The punishingly bleak death metal on Paradise Lost’s 1990 debut Lost Paradise makes it the odd-one-out in a discography more renowned for gothic melody. But the five teenagers had only been together about a year before being faced with the challenge of recording their first record and, despite not having found their voice yet, they make a pretty decent fist of it. A lack of songcraft means it all kind of mushes together but they already have their doleful mix of riff and lead guitar down, there’s the occasional decent hook (“where is your God now?”), and the whole thing has a entrancingly subterranean atmosphere. And Lost Paradise has proven pretty influential in its own right as one of the earliest albums to slow death metal down to a miserable crawl. The Yorkshiremen would do much better with subsequent releases but fans of meat and potatoes death/doom could do a lot worse than check this out.
Yngwie M. F. Malmsteen goes for the commercial jugular on his fifth studio album, 1990’s Eclipse. Aided by his first all-Swedish lineup, the borking-mad maestro dishes out a superlative set of melodic Euro metal that expands on the AOR leanings of his previous record Odyssey. The album opens with its three singles. Making Love is smouldering of verse and colossal of riff; Bedroom Eyes is fun Europop with loose jamming guitar; and the smoochy ballad Save Your Love is a skippable bore. Luckily the next track Motherless Child is an exciting metal rager. It’s a stunner, charged with emotion, and from there on the album barely puts a foot wrong. From the explosive pomp of Devil In Disguise and Judas to the flawlessly layered Faultline this album is a blast. Might prove too cheesy for fans weaned on Marching Out but if you fancy a bit of pop and pomp with your power, the stars align on Eclipse.
As my Top 10 Albums of the Year proved, “death metal in space” was a big thing in 2016. So let’s travel back in time to 1990 and the album that started it all: Nocturnus’ The Key and this excellent blast of sci-fi horror. Some sort of evil cyborg has invented a time machine and set a course for the date 0 B.C. He has only one goal: kill the baby Jesus!
“Blasting away Father, Mother, and Child/laughing hysterically all of the while” the cyborg proves to be devastatingly successful in his mission. And Destroying the Manger proves devastatingly successful too: a wild shred-fest of riffs and solos that gets down to serious moshing business at 4:10. And check out the prominent keyboards too… Nocturnus going where no death metal band had gone before.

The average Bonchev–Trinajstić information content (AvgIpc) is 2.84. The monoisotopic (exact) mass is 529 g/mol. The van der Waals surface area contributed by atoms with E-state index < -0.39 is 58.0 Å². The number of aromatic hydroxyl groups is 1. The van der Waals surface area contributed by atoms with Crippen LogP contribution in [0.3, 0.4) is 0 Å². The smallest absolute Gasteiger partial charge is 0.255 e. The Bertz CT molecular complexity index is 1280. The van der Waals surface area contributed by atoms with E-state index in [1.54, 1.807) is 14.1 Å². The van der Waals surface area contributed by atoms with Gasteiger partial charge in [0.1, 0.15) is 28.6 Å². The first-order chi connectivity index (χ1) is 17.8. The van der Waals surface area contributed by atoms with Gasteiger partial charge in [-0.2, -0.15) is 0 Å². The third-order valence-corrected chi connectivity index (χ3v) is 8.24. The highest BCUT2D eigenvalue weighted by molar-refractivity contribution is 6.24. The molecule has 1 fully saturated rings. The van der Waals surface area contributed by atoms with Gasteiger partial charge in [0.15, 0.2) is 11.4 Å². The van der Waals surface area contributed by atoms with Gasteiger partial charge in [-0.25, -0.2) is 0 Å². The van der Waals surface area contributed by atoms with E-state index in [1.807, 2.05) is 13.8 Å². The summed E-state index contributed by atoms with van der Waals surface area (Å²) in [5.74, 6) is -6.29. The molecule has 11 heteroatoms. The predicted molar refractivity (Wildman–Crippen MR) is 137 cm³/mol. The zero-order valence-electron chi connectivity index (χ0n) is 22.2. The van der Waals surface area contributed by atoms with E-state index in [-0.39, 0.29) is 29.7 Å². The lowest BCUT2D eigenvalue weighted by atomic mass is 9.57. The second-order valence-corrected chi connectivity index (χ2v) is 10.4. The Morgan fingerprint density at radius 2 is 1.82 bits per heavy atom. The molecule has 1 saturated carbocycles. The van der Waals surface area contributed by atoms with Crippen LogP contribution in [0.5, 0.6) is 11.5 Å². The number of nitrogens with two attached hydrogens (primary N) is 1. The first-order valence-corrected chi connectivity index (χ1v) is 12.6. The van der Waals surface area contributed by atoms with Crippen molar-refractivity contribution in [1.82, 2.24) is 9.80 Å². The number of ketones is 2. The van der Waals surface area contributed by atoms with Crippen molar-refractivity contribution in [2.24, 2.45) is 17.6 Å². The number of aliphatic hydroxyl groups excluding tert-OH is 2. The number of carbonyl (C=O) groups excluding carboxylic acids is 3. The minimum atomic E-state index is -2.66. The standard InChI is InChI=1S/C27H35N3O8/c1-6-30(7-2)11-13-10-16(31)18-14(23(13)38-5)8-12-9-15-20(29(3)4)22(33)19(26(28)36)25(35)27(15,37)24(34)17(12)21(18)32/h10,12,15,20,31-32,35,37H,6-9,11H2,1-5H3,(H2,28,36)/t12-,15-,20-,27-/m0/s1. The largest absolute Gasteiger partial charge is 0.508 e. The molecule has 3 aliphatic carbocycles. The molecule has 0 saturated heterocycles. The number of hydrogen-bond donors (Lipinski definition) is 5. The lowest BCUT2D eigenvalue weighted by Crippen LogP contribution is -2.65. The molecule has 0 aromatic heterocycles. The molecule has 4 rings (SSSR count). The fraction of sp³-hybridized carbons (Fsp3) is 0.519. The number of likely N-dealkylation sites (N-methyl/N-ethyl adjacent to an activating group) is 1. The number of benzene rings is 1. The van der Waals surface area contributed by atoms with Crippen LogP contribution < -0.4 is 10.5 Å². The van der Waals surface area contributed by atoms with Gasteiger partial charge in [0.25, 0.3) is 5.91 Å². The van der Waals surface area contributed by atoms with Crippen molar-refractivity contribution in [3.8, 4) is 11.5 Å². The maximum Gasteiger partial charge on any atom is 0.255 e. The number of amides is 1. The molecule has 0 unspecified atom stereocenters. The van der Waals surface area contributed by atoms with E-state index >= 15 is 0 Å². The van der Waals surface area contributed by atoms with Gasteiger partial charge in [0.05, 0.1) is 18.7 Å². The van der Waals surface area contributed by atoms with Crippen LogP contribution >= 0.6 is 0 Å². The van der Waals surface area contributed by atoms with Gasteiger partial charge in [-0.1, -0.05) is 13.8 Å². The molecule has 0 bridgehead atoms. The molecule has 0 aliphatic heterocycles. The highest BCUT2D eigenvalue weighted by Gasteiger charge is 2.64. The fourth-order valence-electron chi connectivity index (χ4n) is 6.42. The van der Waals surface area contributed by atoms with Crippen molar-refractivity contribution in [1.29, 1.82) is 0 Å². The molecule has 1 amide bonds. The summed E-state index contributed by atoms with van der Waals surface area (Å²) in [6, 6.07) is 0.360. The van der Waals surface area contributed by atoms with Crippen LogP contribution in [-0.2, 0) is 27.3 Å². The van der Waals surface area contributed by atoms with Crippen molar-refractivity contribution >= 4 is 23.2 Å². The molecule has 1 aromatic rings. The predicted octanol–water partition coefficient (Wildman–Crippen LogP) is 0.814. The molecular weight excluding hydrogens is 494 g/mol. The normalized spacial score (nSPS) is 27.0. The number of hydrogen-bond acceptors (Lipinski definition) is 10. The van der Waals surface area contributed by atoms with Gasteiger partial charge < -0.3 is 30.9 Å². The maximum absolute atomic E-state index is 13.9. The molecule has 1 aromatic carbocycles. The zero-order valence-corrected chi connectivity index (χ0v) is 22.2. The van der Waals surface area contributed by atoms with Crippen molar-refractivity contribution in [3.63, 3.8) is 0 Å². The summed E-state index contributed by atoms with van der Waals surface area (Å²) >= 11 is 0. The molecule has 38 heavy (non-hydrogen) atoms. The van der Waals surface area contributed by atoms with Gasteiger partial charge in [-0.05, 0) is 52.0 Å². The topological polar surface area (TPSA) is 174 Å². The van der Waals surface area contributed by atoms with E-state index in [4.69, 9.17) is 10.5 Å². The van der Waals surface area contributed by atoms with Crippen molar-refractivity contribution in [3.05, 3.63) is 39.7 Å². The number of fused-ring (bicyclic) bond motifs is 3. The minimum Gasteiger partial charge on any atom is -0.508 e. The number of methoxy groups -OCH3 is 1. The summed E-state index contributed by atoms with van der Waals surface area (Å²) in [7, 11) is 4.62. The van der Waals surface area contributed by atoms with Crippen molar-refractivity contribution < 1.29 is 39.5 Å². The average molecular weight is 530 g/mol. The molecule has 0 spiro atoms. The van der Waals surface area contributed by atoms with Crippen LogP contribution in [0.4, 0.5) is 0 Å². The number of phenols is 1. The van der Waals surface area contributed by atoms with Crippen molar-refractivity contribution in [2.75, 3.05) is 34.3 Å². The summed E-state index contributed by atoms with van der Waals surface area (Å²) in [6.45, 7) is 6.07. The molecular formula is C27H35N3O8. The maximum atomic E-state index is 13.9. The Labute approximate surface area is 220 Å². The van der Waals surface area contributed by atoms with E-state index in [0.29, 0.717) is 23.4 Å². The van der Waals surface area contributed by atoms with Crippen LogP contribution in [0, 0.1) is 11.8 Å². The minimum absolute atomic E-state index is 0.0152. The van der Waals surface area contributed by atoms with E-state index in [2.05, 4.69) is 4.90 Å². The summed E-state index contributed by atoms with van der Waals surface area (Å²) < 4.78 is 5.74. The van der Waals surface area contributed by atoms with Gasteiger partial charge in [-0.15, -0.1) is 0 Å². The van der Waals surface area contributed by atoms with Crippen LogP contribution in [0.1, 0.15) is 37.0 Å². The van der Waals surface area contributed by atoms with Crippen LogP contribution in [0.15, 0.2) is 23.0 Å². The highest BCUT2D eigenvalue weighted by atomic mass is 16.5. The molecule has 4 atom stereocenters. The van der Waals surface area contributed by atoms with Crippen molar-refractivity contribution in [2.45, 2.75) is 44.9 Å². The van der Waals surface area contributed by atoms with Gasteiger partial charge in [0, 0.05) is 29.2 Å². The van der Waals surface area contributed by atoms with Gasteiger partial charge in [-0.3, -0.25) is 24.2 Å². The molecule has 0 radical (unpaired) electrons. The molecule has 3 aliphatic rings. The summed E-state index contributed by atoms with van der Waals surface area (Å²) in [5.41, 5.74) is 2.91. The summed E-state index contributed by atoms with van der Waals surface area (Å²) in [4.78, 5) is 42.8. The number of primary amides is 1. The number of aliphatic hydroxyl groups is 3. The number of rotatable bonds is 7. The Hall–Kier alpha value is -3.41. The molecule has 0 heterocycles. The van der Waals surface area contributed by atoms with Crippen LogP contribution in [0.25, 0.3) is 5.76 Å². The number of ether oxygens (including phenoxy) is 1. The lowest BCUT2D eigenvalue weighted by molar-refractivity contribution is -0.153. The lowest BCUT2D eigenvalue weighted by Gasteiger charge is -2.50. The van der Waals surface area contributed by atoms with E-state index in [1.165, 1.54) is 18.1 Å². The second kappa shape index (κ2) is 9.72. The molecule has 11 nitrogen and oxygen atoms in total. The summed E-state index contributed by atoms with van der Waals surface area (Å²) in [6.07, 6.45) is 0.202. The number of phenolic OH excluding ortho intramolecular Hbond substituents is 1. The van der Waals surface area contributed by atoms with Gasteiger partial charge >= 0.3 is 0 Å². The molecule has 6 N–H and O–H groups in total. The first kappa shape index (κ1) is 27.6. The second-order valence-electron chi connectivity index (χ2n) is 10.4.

Greatest Hits Live! captures Saxon on the upswing following the doldrums of their disappointing Destiny album and tour. Frontman Biff Byford had taken over their management, securing a well-received support slot with Manowar that galvanised the group. Saxon then launched a European headlining tour in 1990 to celebrate 10 Years of Denim & Leather* and the UK leg was such a success that the band added another run of UK gigs later in the year. They played more than 40 shows in the UK alone, winning much-needed acclaim and credibility in their homeland. The Nottingham show was recorded and released as Saxon’s third live album.
Unlike its two predecessors, The Eagle Has Landed and Rock N’ Roll Gypsies, Greatest Hits Live! offers a full** Saxon live set, living up to its title. It’s bulging with classics (Wheels of Steel, (747) Strangers in the Night, Princess of the Night, And the Bands Played On), hard-hitting metal bangers from the early days (Motorcycle Man, 20,000ft and Heavy Metal Thunder) and well-chosen newer material (a bouncy Rock N’ Roll Gypsy and a tougher take on Ride Like the Wind). There are some mid-set surprises too with a captivating Frozen Rainbow and an absolutely phenomenal version of See the Light Shining. And just to put the icing on the cake: the classic tracks Denim and Leather and Crusader finally make their live album debuts.
Greatest Hits Live! is an honest and energetic live album that drives home the quality of Saxon’s material and the celebratory vibe of the tour. On the evidence here, it’s no surprise that they won over audiences up and down the country. However, through all their ups-and-downs, Saxon’s live prowess was never in doubt. If they were going to have a future they’d have to produce new material that lived up to the glorious past celebrated here. Buoyed by the enthusiastic reception from their UK fans, Saxon rushed back into the studio. The comeback was on.
*Biff announces “we’ve been together for 10 years” but their debut album was released in 1979 so in 1990 they were a year out. Instead, the liner notes proclaim that the 10 years refer to the anniversary of their 1980 breakthrough with Wheels of Steel. But then they called it “10 Years of Denim & Leather” after an album that was nine years old.
**One song is missing. The show was also released on VHS and the set included Strong Arm of the Law. I’ll let them off though.